A discussion about the future
By Brian Doyle
Sat for a while the other day at a lovely oak table with my mom and dad and talked about their deaths. That was an interesting hour, you bet. My mom says she wants to be donated to a medical school and then cremated and buried with my dad, to whom she has been married for 70 years—plus four months and one day, so far, says mom. Dad says he is not real sure that a medical school will actually find anything of use to explore in people who are into their 90s, as most of the parts seem to be nearing the end of their warranty periods, and mom bristles, but then dad says he is not much for cremation anyway and would prefer to be buried in a military cemetery about an hour away. He was in one war as a sergeant and another as a lieutenant, and he is proud of his service, although he thinks violence is stupid and he stood proudly behind his oldest son when that son resigned from the Navy and testified before a draft board that he was a conscientious objector to war, which is one of the thousand reasons I admire my dad.
Dad says he would like mom to be buried with him, if at all possible, although he will be in a big box and she will be in a little box, perhaps she can rest on his chest? I think for a moment I should be taking notes to share with my sister and brothers, but this is not the kind of conversation you can stop and start. They don’t talk about this kind of thing because who talks about this kind of thing until you have to? But now they are rolling, and I pay attention. Dad says maybe my brother who is a genius carpenter can make their boxes. Mom is still annoyed at the thought that a medical school will not find her of instructional use. Outside I hear hawks whistling high over the house. Dad says that even though he lived in New York for 70 years, he has not the faintest interest in being buried in New York. Mom says that even though she was born in New York and lived there for 80 years, she is not interested in being buried there either, although she hopes we will visit the graves of her mother and father in New York occasionally in the years to come. Right about here the mail truck pulls up outside, and the conversation changes trains and we have lunch and read the mail and the papers.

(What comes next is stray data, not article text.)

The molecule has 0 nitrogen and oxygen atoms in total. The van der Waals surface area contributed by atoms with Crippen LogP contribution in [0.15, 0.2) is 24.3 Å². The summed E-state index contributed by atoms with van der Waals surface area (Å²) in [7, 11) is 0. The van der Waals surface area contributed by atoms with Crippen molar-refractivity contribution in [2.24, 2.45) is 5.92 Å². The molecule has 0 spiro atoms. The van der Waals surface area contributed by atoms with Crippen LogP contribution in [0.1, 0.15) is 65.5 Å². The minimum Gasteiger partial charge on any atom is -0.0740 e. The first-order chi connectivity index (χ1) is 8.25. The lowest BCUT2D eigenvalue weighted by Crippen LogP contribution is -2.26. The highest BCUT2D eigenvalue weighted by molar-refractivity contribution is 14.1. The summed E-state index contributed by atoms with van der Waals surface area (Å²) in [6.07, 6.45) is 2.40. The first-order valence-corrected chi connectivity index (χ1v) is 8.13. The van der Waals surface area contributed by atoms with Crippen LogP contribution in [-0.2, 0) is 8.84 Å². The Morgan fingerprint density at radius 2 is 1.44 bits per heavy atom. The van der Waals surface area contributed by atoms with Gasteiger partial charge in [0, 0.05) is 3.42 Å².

Later I tell my brothers and sister about this conversation, and my brother the genius carpenter says he will make their two boxes from the same tree. He says maybe he will use olive for its religious implications whereas our mom and dad have been absorbed by the thin Jewish mystic from Nazareth for more than 90 years each, or maybe white oak, which is a strong majestic straight-grained wood, or maybe bald cypress, which would be apt considering what state the military cemetery is in, or maybe black walnut, to honor the days when our dad was a child in Ohio, or elm because it’s a great American tree. He says he thinks I had better do the speechifying when the time comes and our sister who lives in a monastery can take care of spiritual matters and our youngest strongest brother can take care of lifting and paperwork and forms and things like that, and our four other brothers who have gone ahead, as our dad says of his lost sons, will be waiting at a table somehow somewhere to say hey to the mother and father they have not seen for a very long time.
Brian Doyle is the editor of Portland magazine at the University of Portland, and the author most recently of the novel The Plover. He writes the weekly Epiphanies column at theamericanscholar.org.
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